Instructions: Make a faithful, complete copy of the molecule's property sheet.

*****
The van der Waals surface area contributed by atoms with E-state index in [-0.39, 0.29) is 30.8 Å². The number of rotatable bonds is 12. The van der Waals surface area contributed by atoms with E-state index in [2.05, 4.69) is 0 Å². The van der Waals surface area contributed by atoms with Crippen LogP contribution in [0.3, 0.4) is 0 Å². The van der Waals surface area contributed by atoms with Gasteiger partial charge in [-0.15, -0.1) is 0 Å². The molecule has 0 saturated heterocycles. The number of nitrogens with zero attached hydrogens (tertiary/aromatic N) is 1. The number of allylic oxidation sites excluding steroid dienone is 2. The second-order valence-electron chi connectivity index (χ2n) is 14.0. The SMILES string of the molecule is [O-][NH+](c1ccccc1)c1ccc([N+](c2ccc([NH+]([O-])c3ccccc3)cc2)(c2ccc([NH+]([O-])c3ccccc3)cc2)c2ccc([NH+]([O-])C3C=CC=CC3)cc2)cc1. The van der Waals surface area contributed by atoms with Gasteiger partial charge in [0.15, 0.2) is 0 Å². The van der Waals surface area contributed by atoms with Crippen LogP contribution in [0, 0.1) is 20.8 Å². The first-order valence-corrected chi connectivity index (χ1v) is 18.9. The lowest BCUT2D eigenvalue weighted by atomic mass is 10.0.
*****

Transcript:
The van der Waals surface area contributed by atoms with E-state index in [-0.39, 0.29) is 30.8 Å². The number of rotatable bonds is 12. The van der Waals surface area contributed by atoms with E-state index in [2.05, 4.69) is 0 Å². The van der Waals surface area contributed by atoms with Crippen LogP contribution in [0.3, 0.4) is 0 Å². The van der Waals surface area contributed by atoms with Gasteiger partial charge in [-0.15, -0.1) is 0 Å². The molecule has 0 saturated heterocycles. The number of nitrogens with zero attached hydrogens (tertiary/aromatic N) is 1. The number of allylic oxidation sites excluding steroid dienone is 2. The second-order valence-electron chi connectivity index (χ2n) is 14.0. The SMILES string of the molecule is [O-][NH+](c1ccccc1)c1ccc([N+](c2ccc([NH+]([O-])c3ccccc3)cc2)(c2ccc([NH+]([O-])c3ccccc3)cc2)c2ccc([NH+]([O-])C3C=CC=CC3)cc2)cc1. The van der Waals surface area contributed by atoms with Gasteiger partial charge in [0.15, 0.2) is 0 Å². The van der Waals surface area contributed by atoms with Crippen LogP contribution in [0, 0.1) is 20.8 Å². The first-order valence-corrected chi connectivity index (χ1v) is 18.9. The lowest BCUT2D eigenvalue weighted by atomic mass is 10.0.